Clinton Inn Hosts Vaping Lecture

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Clinton Inn Hosts Vaping Lecture

Sophia Dongaris, Staff Writer

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As high school students, most of us know what juuls and other vaping devices are. But to the adult world of Tenafly, they are a mystery. Timothy Shoemaker, a public speaker, came to the Clinton Inn on March 20th to educate adults about the new devices and the dangers of vaping. During the lecture, he covered various topics ranging from causes of vaping to statistics and the evolution from cigarettes to vaping devices.

Shoemaker started off talking about the evolution of cigarettes to the vaping devices such as juuls and dab pens. He explained how some cigarette companies had lost a lot of money in the mid-’90s—due to increased awareness of the dangers of smoking—and how they made a new, “healthier” type of cigarette to gain back all the lost money. He then related those times to what is occurring now with juuls and other vaping devices. Shoemaker explained how vaping companies have advertised their products as “healthier” than cigarettes. That may be true, but only for former cigarette smokers.

Many high schoolers have started the bad habit of vaping and have become addicted. Vaping was meant to be used by former cigarette smokers as a way to quit smoking completely, but instead, it’s being used by youths and is causing some bad habits. It has become a routine for teenagers to use their devices in the school bathrooms to satisfy their addiction. They use the excuse “it’s not bad for you; it’s just water vapor,” which is completely untrue. While there may be water vapor, there are many harmful chemicals in these devices, which may include carcinogens.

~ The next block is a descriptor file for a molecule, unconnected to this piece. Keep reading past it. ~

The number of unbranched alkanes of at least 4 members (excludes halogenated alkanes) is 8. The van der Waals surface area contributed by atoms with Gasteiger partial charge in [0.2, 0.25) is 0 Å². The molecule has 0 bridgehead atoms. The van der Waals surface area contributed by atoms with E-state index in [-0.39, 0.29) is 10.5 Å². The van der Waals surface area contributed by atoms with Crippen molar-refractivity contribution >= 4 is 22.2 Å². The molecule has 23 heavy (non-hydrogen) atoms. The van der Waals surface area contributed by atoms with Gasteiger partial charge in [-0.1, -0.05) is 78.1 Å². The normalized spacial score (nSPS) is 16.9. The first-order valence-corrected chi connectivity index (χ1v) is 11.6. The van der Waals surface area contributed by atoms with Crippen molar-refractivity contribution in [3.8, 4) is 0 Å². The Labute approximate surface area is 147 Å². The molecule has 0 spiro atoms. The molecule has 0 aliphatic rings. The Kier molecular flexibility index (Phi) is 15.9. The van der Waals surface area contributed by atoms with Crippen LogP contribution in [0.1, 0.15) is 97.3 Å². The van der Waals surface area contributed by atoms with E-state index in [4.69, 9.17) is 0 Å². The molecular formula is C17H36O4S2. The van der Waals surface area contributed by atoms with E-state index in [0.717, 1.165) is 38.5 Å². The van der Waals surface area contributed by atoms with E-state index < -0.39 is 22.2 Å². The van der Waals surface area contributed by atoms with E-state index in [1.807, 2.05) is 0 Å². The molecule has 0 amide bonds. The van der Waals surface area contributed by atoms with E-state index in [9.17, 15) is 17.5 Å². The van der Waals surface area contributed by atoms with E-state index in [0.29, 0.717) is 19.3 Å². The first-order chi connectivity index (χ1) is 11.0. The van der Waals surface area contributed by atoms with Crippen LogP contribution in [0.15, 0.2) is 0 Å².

Shoemaker explained that every drug that was popular years ago now has a synthetic version. Some devices are the juul (for nicotine), dab pen (THC oil/marijuana), 510 universal vape (marijuana), and JuJu (marijuana). There are also various disguises for these vaping devices, like coffee cups, inhalers, pens, markers, and car keys.

To all the vapers, you may like it when you “hit” your device, but there are also multiple problems for you too. Vaping can cause dehydration, dry eyes, and popcorn lung. In addition, think about this: after vapers use their device, where do they store it? In their pocket? Backpack? What if it falls out? Think about it. All the unsanitary places people store their devices and then they put them in their mouths, causing mouth sores and infections.

After Shoemaker’s lecture, an audience member asked, “What is the first response for kids caught with these devices?” Janet Gould, Tenafly High School’s Student Assistance Counselor, answered that first the student’s parents are called and the kid has to take a drug/alcohol test. If the test comes up positive, there are severe punishments including suspension. If negative they get detentions and counseling. 

Lastly, if vapers aren’t completely persuaded to stop vaping, look at the statistics. For starters, one Juul pod is equivalent to one pack of cigarettes in its nicotine content. And many users go through one pod a day. In addition, kids who try vaping are 12 times more likely to go on to smoke tobacco, which could lead to types of cancer. If that doesn’t scare you, about 74,000 drug-related overdoses were recorded in 2017 versus 9,000 in the 1990s.

Hopefully, with adults being better educated about vaping, it will help them to educate their kids about the dangers of this disturbing new trend.

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